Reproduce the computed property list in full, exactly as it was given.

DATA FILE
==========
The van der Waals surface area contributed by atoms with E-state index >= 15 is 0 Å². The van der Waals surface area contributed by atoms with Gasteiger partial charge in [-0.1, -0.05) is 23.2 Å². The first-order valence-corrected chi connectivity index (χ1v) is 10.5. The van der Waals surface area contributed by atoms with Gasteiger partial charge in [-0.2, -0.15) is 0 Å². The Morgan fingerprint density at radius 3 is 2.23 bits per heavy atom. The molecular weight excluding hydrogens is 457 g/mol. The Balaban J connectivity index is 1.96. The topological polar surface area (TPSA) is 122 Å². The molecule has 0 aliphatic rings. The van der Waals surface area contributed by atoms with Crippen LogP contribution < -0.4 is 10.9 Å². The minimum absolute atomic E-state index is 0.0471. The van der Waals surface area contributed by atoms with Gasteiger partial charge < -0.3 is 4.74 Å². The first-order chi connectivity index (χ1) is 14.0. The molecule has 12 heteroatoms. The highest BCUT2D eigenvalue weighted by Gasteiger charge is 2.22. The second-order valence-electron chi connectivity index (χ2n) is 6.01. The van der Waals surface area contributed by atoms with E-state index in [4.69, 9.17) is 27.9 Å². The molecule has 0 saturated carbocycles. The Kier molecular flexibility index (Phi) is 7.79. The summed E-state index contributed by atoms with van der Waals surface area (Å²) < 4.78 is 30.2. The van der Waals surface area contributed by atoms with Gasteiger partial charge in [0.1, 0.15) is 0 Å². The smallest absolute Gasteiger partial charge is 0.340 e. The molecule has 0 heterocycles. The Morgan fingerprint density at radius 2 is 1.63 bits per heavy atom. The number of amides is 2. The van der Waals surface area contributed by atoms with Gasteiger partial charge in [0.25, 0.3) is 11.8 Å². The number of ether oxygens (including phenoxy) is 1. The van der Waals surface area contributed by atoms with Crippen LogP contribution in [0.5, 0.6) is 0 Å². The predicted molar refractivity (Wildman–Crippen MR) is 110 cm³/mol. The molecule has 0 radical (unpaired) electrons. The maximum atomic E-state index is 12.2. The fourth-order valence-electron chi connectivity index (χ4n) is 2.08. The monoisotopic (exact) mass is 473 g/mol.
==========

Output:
The van der Waals surface area contributed by atoms with E-state index >= 15 is 0 Å². The van der Waals surface area contributed by atoms with Gasteiger partial charge in [-0.1, -0.05) is 23.2 Å². The first-order valence-corrected chi connectivity index (χ1v) is 10.5. The van der Waals surface area contributed by atoms with Gasteiger partial charge in [-0.2, -0.15) is 0 Å². The Morgan fingerprint density at radius 3 is 2.23 bits per heavy atom. The molecular weight excluding hydrogens is 457 g/mol. The Balaban J connectivity index is 1.96. The topological polar surface area (TPSA) is 122 Å². The molecule has 0 aliphatic rings. The van der Waals surface area contributed by atoms with Crippen LogP contribution < -0.4 is 10.9 Å². The minimum absolute atomic E-state index is 0.0471. The van der Waals surface area contributed by atoms with Gasteiger partial charge < -0.3 is 4.74 Å². The first-order chi connectivity index (χ1) is 14.0. The molecule has 12 heteroatoms. The highest BCUT2D eigenvalue weighted by Gasteiger charge is 2.22. The second-order valence-electron chi connectivity index (χ2n) is 6.01. The van der Waals surface area contributed by atoms with E-state index in [4.69, 9.17) is 27.9 Å². The molecule has 0 saturated carbocycles. The Kier molecular flexibility index (Phi) is 7.79. The summed E-state index contributed by atoms with van der Waals surface area (Å²) < 4.78 is 30.2. The van der Waals surface area contributed by atoms with Gasteiger partial charge in [0.1, 0.15) is 0 Å². The smallest absolute Gasteiger partial charge is 0.340 e. The molecule has 0 heterocycles. The Morgan fingerprint density at radius 2 is 1.63 bits per heavy atom. The number of amides is 2. The van der Waals surface area contributed by atoms with Gasteiger partial charge in [0.25, 0.3) is 11.8 Å². The number of ether oxygens (including phenoxy) is 1. The van der Waals surface area contributed by atoms with Crippen LogP contribution in [0.5, 0.6) is 0 Å². The predicted molar refractivity (Wildman–Crippen MR) is 110 cm³/mol. The molecule has 0 radical (unpaired) electrons. The maximum atomic E-state index is 12.2. The fourth-order valence-electron chi connectivity index (χ4n) is 2.08. The monoisotopic (exact) mass is 473 g/mol.